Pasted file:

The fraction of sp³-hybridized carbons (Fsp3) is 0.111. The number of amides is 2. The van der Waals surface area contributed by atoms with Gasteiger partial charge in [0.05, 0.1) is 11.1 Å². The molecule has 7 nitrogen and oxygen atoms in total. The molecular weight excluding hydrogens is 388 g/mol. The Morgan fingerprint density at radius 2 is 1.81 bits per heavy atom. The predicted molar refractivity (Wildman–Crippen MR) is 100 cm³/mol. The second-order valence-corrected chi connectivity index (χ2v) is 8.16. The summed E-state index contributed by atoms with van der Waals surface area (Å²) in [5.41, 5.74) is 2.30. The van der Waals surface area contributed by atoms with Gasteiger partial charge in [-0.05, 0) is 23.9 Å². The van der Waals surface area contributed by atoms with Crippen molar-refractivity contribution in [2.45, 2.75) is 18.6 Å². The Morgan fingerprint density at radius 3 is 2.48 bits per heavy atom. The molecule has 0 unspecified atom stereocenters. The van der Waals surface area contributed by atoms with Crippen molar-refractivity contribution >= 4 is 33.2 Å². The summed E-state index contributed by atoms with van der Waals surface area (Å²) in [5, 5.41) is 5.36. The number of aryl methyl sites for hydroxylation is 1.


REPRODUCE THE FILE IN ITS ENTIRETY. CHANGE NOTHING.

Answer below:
The fraction of sp³-hybridized carbons (Fsp3) is 0.111. The number of amides is 2. The van der Waals surface area contributed by atoms with Gasteiger partial charge in [0.05, 0.1) is 11.1 Å². The molecule has 7 nitrogen and oxygen atoms in total. The molecular weight excluding hydrogens is 388 g/mol. The Morgan fingerprint density at radius 2 is 1.81 bits per heavy atom. The predicted molar refractivity (Wildman–Crippen MR) is 100 cm³/mol. The second-order valence-corrected chi connectivity index (χ2v) is 8.16. The summed E-state index contributed by atoms with van der Waals surface area (Å²) in [5.41, 5.74) is 2.30. The van der Waals surface area contributed by atoms with Gasteiger partial charge in [-0.05, 0) is 23.9 Å². The van der Waals surface area contributed by atoms with Crippen molar-refractivity contribution in [2.45, 2.75) is 18.6 Å². The Morgan fingerprint density at radius 3 is 2.48 bits per heavy atom. The molecule has 0 unspecified atom stereocenters. The van der Waals surface area contributed by atoms with Crippen molar-refractivity contribution >= 4 is 33.2 Å². The summed E-state index contributed by atoms with van der Waals surface area (Å²) in [5, 5.41) is 5.36. The number of aryl methyl sites for hydroxylation is 1.